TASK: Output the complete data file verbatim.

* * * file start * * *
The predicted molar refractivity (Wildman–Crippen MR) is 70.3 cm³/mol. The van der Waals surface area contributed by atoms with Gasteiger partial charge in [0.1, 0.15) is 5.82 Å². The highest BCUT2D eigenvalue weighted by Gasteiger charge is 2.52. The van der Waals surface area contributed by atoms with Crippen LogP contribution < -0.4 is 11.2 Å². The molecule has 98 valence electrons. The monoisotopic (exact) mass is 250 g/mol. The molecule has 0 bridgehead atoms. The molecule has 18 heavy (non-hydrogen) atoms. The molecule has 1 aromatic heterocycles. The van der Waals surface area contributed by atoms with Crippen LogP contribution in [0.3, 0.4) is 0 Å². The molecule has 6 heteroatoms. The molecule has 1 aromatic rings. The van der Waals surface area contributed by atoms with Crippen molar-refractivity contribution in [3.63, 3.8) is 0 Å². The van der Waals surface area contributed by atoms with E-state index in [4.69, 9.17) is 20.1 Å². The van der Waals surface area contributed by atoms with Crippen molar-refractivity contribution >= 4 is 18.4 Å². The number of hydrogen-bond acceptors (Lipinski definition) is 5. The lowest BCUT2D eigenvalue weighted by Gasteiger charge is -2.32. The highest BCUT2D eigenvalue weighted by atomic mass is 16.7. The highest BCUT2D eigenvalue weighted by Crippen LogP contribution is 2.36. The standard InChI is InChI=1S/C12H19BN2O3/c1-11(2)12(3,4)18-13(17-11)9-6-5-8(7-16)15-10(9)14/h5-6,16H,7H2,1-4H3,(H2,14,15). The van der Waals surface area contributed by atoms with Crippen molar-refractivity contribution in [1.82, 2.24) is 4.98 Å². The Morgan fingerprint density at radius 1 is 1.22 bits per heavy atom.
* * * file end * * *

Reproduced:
The predicted molar refractivity (Wildman–Crippen MR) is 70.3 cm³/mol. The van der Waals surface area contributed by atoms with Gasteiger partial charge in [0.1, 0.15) is 5.82 Å². The highest BCUT2D eigenvalue weighted by Gasteiger charge is 2.52. The van der Waals surface area contributed by atoms with Crippen LogP contribution < -0.4 is 11.2 Å². The molecule has 98 valence electrons. The monoisotopic (exact) mass is 250 g/mol. The molecule has 0 bridgehead atoms. The molecule has 18 heavy (non-hydrogen) atoms. The molecule has 1 aromatic heterocycles. The van der Waals surface area contributed by atoms with Crippen LogP contribution in [0.3, 0.4) is 0 Å². The molecule has 6 heteroatoms. The molecule has 1 aromatic rings. The van der Waals surface area contributed by atoms with Crippen molar-refractivity contribution in [3.63, 3.8) is 0 Å². The van der Waals surface area contributed by atoms with E-state index in [4.69, 9.17) is 20.1 Å². The van der Waals surface area contributed by atoms with Crippen molar-refractivity contribution >= 4 is 18.4 Å². The number of hydrogen-bond acceptors (Lipinski definition) is 5. The lowest BCUT2D eigenvalue weighted by Gasteiger charge is -2.32. The highest BCUT2D eigenvalue weighted by atomic mass is 16.7. The highest BCUT2D eigenvalue weighted by Crippen LogP contribution is 2.36. The standard InChI is InChI=1S/C12H19BN2O3/c1-11(2)12(3,4)18-13(17-11)9-6-5-8(7-16)15-10(9)14/h5-6,16H,7H2,1-4H3,(H2,14,15). The van der Waals surface area contributed by atoms with Crippen molar-refractivity contribution in [1.82, 2.24) is 4.98 Å². The Morgan fingerprint density at radius 1 is 1.22 bits per heavy atom.